“The idea of a tele-town hall came about because we thought, ‘Well, people can call in, get information about where to go vote, information about what the candidates are saying about major issues, as well as general information about where to go to find out if the latest claims from certain campaign strategists or the candidates themselves are actually accurate,’” Calfano said.
According to Calfano, the Tele-Town Hall project is new for Missouri State, new for the Ozarks, and fairly new throughout the country, at least for unbiased civic engagement purposes.
“I can’t stress enough that this is really a one-off. It’s a first time that I’m aware of, that a university has done from a public service, public information standpoint. The technology is always used by marketers, political campaigns, partisans, that sort of thing- but not from the standpoint of civic engagement, community understanding, information availability, that sort of thing. Which is how we view this,” Calfano said.
Calfano says the project will play an important role for Ozarks voters because he says many people in the United States choose to get their political information exclusively from certain sources, while avoiding others.
“Which can be problematic, because if that source is promoting a certain view, or there’s information about a candidate or a story that’s covered from a different angle, at a different outlet - and that’s not in that person’s purview regarding sources that they’re going to check - then there’s going to be information bias, and really a lack of understanding, potentially of the basic facts of an issue. And that’s kind of dangerous in a country where people are able to exercise their right to vote on who gets to run the government,” Calfano said.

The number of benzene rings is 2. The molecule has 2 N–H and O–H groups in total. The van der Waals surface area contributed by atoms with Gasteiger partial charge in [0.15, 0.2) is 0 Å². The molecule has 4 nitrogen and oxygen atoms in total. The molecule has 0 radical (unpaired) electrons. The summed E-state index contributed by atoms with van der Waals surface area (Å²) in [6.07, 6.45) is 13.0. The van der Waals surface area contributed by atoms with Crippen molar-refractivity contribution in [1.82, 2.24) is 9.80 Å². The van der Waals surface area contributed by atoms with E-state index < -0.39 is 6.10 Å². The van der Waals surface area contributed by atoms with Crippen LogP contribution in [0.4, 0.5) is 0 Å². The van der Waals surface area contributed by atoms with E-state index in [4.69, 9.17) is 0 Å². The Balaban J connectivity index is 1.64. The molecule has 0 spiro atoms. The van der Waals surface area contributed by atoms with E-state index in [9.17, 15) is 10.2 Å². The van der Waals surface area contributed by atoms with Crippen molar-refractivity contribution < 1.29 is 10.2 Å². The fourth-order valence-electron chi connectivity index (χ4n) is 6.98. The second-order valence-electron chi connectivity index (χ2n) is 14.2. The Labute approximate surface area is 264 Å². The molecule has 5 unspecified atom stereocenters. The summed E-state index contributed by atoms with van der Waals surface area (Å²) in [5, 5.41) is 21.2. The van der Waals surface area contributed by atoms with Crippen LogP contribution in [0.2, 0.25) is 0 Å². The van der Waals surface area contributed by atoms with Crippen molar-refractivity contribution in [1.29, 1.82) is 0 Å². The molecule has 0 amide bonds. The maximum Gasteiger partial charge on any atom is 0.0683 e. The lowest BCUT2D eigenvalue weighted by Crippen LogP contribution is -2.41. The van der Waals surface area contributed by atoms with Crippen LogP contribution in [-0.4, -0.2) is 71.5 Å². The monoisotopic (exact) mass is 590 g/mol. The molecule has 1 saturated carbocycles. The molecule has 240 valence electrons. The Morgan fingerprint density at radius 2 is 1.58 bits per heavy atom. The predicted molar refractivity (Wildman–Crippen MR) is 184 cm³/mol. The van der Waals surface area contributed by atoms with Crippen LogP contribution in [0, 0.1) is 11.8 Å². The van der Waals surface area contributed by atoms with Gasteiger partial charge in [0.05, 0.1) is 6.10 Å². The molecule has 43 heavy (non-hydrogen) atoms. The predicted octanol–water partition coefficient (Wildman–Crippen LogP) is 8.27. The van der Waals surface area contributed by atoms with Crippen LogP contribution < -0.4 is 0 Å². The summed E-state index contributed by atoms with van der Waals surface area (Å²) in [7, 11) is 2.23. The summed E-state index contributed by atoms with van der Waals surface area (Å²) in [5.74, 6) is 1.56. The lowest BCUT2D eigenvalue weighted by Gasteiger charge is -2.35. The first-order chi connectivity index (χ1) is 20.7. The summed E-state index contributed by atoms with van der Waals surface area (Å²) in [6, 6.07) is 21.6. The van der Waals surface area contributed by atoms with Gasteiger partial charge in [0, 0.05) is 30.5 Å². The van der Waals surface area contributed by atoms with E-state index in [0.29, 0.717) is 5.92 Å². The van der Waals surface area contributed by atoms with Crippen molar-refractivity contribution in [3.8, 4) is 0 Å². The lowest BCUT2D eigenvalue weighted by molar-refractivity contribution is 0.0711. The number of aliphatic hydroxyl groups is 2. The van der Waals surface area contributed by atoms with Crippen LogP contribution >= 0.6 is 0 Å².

Calfano says it’s his civic duty as a political science professor to be involved in the political process as a non-biased source of information. Part of this duty includes not voting in the elections, because if he were to take a certain stance on political issues, he says he won’t be able to view these issues objectively – thus compromising his effectiveness as a professor and researcher. He’s not discouraging people from voting, but says there are certain professionals in our society whose votes are counterproductive.
“To me, if you have a dog in the fight so to speak, I’m not really sure how impartial you can be. And if you take the view that nothing’s ever impartial, there’s always some bias, well why would you want to contribute to it? Anyone who I think believes that they can separate their own personal views as an advocate from their work as a commentator, or a teacher, or a researcher, is on some level fooling themselves. I don’t see how you can do that,” Calfano said.
Courtney Parsel is a senior Political Science student at MSU. She’s creating newspaper advertisements and coordinating the direct mail marketing for the Tele-Town Hall project. She says she doesn’t see it as her civic duty but rather as an opportunity to provide this unbiased information to voters. She says it can get confusing for voters who don’t study politics, and only have those repetitive commercials and advertisements to base an opinion off of.
“I think that it’s something really important and kind of innovative that there’s places that people can go to on the local level and hear facts, and not be in a position to be swayed one way or another,” Parsel said.
For more information about the “Campus Vote” and “Tele-Town Hall” projects, visit our website, ksmu.org. Reporting for KSMU and the Sense of Community Series, I’m Samuel Crowe.